It's no surprise why patent infringement and litigation are hot topics these days.
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For starters, the stakes couldn't be higher. A single case of infringement is capable of tanking the economic fortunes of a company or product line. As an inventor-entrepreneur, you can't afford to be ignorant about your rights and how to defend them.
What is patent infringement?
Patent infringement is the manufacture, use, or sale of a patented technology without the permission of the patent owner. To qualify as infringement, the infringer's product is required to fall within one of the patent's claims. Although the interpretation of infringement varies by international jurisdiction, infringement in the U.S. is generally limited to instances in which an action corresponds to all items of the claim, meaning that even the slightest variation can be legal.
On what basis can patents be vulnerable to infringement?
Parties who have been accused of infringement defend their actions on a variety of levels. A common tactic is to present information that was not available at the time the patent was originally granted. Based on this information, the infringer tries to make the case that they have incorporated technology that is more advanced than the original patent.
Another common approach is for infringers to attempt to invalidate the patent, and sometimes to even attempt to patent the idea themselves. If the infringer is able to prove a defect in the original patent, then infringement quickly becomes a non-issue. Similarly, if it can be proved that the original patent was unenforceable because it was not specific enough, the infringer cannot be held responsible for unauthorized use of the idea or process.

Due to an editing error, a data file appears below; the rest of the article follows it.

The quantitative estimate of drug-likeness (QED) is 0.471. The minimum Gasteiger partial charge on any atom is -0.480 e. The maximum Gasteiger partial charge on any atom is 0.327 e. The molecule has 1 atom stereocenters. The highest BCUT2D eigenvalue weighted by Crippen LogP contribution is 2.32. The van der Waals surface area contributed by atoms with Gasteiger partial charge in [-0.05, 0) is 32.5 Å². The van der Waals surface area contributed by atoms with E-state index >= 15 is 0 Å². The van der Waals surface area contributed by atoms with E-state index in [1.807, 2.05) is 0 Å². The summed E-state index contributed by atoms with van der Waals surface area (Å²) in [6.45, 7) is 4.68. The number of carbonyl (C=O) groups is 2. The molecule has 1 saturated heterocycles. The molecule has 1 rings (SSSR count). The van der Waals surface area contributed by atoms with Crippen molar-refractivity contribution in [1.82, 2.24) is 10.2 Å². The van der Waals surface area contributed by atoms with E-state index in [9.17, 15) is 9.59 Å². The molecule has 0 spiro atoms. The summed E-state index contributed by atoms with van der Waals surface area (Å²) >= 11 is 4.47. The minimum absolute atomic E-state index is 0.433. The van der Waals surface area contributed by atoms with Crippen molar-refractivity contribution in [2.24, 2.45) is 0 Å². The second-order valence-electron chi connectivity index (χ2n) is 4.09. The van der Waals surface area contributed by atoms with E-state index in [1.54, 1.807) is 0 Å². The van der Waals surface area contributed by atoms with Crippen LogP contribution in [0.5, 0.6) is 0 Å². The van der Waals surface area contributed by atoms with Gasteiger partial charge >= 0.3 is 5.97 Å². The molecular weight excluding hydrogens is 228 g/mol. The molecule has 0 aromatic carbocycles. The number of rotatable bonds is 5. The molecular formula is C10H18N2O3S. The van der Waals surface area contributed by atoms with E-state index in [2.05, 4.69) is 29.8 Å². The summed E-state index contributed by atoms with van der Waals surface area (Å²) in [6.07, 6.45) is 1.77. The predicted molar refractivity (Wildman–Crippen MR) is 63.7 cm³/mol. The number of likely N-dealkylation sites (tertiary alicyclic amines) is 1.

Other popular defenses against infringement include arguments that infringement has not occurred or that the patent holder has actually infringed on a patent held by the accused party. As ridiculous as many of these claims may sound, even frivolous defenses can tie a patent holder up in court for months, or even years.
What are the legal remedies for patent infringement?
The prerequisite for legal action is an approved patent. If an act of infringement occurs before that time, the applicant must wait until the patent has been approved to initiate the legal process. Once the legal process has begun, the patent holder must prove three things to justify his infringement claim. First, he must prove that the action in question occurred after the patent application had been submitted. Second, he must prove that the claims submitted in the application were the same claims contained in the approved patent. Finally, he must prove that the infringing party had actual notice of the pending patent application.
If the courts decide that infringement has occurred, the patent holder is entitled to the larger of reasonable royalties or lost profit as a result of the infringing action. If the infringement is deemed to have been done with willful intent, the patent holder may also be entitled to punitive damage up to three times the amount of actual damages plus legal fees.